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Franken urges alternatives to closing 'skills gap'

During a tour of the Alexandria Area High School last October, U.S. Sen. Al Franken, D-Minnesota, talks with Superintendent Julie Critz and Principal Chad Duwenhoegger. The stop was the first one on Franken's "Advancing Career Pathways Tour." (Al Edenloff | Echo Press)

Most jobs of the future will require post-secondary training, but that doesn't mean every worker needs a four-year degree.

Minnesota and states across the nation face a growing shortage of workers qualified to fill "middle-skill" jobs that require some training beyond the typical high school diploma but not a bachelor's degree. This so-called "skills gap" leaves many manufacturing, health care, information technology and other companies struggling to find workers.

"You can throw a rock on the Senate floor and you will hit a senator (whose state has) a skills gap. Every state has this," Democratic U.S. Sen. Al Franken said Monday at St. Paul College.

Franken invited about 350 educators to an "Advancing Career Pathways Summit" ahead of his planned introduction of federal legislation that would support partnerships between K-12 schools and local industries.

Franken has seen those partnerships in action during three visits to Alexandria — a tour of Alexandria Technical and Community College shortly after he became a senator in 2009, a stop at Alexandria Industries in 2014 and a tour of Alexandria Area High School last fall.

After seeing the high school, Franken said he was "knocked out" by what he saw — a state-of-the-art school with administration, teachers and local businesses working together to help students start exploring a career path while they are in ninth grade.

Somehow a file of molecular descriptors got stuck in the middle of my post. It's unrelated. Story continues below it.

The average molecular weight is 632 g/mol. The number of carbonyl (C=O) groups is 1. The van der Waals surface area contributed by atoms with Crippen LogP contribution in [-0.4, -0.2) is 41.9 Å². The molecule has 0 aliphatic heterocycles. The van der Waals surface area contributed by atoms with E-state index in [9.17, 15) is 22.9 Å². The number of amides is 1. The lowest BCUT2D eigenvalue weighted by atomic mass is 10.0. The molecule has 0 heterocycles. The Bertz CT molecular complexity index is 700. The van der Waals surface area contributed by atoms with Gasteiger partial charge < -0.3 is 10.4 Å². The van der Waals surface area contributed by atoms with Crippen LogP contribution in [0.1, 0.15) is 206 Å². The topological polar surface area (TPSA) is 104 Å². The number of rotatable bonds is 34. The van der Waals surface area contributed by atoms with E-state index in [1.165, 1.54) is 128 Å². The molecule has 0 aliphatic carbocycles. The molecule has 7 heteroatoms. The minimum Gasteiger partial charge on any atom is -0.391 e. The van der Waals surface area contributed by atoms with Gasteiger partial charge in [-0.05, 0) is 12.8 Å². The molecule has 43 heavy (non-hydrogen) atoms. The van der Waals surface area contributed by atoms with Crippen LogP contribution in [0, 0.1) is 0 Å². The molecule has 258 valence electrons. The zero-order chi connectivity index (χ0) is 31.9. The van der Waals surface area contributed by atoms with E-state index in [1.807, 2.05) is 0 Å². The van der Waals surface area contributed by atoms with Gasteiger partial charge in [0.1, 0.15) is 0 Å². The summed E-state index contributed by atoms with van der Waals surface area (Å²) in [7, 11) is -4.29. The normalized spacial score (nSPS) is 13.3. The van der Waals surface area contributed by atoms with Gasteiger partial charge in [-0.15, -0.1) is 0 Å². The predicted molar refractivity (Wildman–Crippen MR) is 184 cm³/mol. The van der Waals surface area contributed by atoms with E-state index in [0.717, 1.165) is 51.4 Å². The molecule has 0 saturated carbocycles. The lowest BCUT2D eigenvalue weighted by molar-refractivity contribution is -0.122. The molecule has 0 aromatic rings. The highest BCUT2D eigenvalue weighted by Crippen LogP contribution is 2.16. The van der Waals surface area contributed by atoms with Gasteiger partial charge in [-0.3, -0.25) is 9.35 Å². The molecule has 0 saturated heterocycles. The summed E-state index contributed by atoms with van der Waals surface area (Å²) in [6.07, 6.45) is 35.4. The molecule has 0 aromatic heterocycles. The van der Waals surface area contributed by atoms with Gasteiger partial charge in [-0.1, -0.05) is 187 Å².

"It seems Alexandria is always pushing the envelope," Franken said during that visit. "You're a model for a national solution — keep doing it."

On Monday, Franken said he hopes to build on his ongoing push to get community colleges to partner with local businesses to create training programs that fill the specific needs of their communities.

The idea is to get students interested in high-demand fields early and use partnerships between schools and industry to create training programs that lead to good-paying jobs. Those career paths could be an alternative to traditional four-year degrees and the debt that often goes with them.

Instead, students could work while they are training to help offset the cost of school. They could stack training certificates, technical credentials and even college degrees over time, using that education to advance their careers.

Given the need for "middle skilled" workers nationwide, Franken said he was hopeful his proposal would get bipartisan support despite the Trump administration's plans to cut federal education funding.

"This also is about America being competitive in a global economy," Franken said. "Everybody knows this is a path that has to be followed."

Minnesota already encourages partnerships between schools and local industries through grants and other incentives. Budget proposals under consideration by the state Legislature would increase support for those types of partnerships.

In addition, the Center for the American Experiment, a conservative think tank, will kick off a two-year effort Wednesday to increase awareness of education and employment alternatives to four-year degrees.

Al Edenloff of the Echo Press contributed to this report.

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